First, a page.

4 Tips to Win a Bidding War (and Save Some Cash)

COVID-19 has turned the US housing market into a seller’s market, and as a result many buyers find competition when putting offers on available homes. Often this results in bidding wars, where two (or more) buyers compete for a home by incrementally increasing their bid for the purchase price.

Naturally, the buyer willing to offer the most money often ends up winning out a bidding war. However, buyers do have options to help them win a bidding war even if they aren’t offering the most cash. If you ever find yourself bidding for the home of your dreams but are concerned that you won’t be able to commit enough money to win the bid, consider these four tips to help make your offer stand out from the crowd. 

A Quick Warning

Bidding wars, sometimes, are very fast and furious, leading buyers to bid more money than perhaps they actually want to pay for a home. If you find yourself in a bidding war, make sure that you have a clear idea of the highest price you’d be willing to pay and can afford to pay. It does no good to win a bidding war if the purchase price you become committed to is outside your budget or well above market value.

1 — Provide a Pre-approval

A mortgage pre-approval is an offer from a lender to lend you a certain amount of money—it’s as close as you can get to guaranteeing a mortgage without having a purchase contract in place. Providing your pre-approval letter to a seller shows that you are a serious buyer who can get mortgage financing; the lender has little reason to fear that you’ll sign a contract and then be unable to follow through, which would waste a lot of their time. Pre-approval letters mean reliability in the eyes of many sellers.

2 — Consider Dropping Contingencies

A contingency is a legal condition that allows a buyer back out of a purchase contract with little to no consequences. Dropping contingencies can make it difficult for you to back out of purchasing a home without penalties, but it makes the selling process easier and more certain for the seller; again, this means reliability to a lot of sellers, and some sellers will accept a lower, but more reliable, home offer. However, before dropping a contingency, make sure that you’re able to handle the risk involved—for example, if you drop the appraisal contingency and the appraisal comes back lower than the purchase price, you’ll probably need to make up in cash the difference between the appraised value and the purchase price.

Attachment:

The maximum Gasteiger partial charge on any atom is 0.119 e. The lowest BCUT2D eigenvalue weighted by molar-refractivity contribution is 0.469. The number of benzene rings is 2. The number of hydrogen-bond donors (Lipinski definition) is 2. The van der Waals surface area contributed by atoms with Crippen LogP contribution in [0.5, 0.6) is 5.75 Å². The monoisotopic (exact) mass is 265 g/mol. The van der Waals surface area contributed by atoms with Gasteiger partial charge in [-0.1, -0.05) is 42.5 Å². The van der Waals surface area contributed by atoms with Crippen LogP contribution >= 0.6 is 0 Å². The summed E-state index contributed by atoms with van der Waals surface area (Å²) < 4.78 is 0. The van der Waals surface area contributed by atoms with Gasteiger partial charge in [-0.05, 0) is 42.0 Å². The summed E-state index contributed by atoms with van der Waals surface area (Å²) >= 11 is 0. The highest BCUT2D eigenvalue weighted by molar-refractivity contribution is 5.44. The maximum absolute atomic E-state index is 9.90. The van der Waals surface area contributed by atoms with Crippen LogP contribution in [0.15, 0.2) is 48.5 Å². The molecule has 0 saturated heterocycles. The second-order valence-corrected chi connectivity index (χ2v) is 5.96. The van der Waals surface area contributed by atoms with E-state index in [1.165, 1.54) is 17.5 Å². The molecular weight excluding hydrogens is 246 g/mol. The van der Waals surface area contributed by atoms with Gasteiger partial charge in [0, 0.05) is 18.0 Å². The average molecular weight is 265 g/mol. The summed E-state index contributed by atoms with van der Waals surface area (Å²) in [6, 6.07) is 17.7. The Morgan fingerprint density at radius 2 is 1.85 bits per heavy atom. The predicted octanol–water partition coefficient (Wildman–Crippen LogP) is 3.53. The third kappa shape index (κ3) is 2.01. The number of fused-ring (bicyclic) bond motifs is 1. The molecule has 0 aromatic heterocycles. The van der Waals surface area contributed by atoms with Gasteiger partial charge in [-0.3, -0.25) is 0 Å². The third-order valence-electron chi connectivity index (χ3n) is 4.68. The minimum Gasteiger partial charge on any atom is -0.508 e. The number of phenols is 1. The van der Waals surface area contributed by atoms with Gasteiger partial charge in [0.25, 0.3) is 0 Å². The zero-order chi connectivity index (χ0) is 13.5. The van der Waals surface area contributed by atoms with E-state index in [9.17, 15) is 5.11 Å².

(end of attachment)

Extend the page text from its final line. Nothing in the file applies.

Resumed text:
3 — Meet the Seller’s Needs

Selling a home isn’t easy, and often sellers find themselves needing something to make their move more convenient. For example, some sellers might want to stay in the home long enough for their kids to finish the school year before moving, even if the closing date comes before then. Other sellers might want to get out of the house now, and won’t be interested if you can’t commit to a quick closing date. Whatever the case, take the time to talk with the sellers and learn what their needs are—if you’re flexible enough to help them out in an individualized way, they’ll often seriously consider your deal before others.

Another source to help you learn your seller’s need—whether your able to speak to the seller or not—is the listing agent.

“Always call the listing agent in advance of writing an offer. See what terms the seller is looking for in regards to possession, title company, etc. You might not get a chance to negotiate, so going in strong will really improve your chances.” —Doxie Jelks, GRI of Keller Williams

4 — Add a Personal Touch

Many sellers make deep emotional connections with the home they live in and hope that the home will be treated as kindly as they treated it, and loved as well as they loved it. It’s possible to win over a seller’s heart by penning a genuine personal letter that expresses who you are and your excitement about the home. Don’t be afraid to add some personal details about your life and family or ideas that you have for different rooms in the home. If you’re struggling with medical issues or other expenses that make it difficult to offer a higher purchase price, consider including those in your letter, and the seller might be sympathetic to your situation.

 

Unfortunately, it’s impossible to be absolutely certain how anything will go in a bidding war, as it’s up to the sellers who they will sell their home to and at what price. But the more tools you have at your disposal, and the more you do to make your offer stand out, the better chance you have of winning a bidding war without having to offer more than you can afford.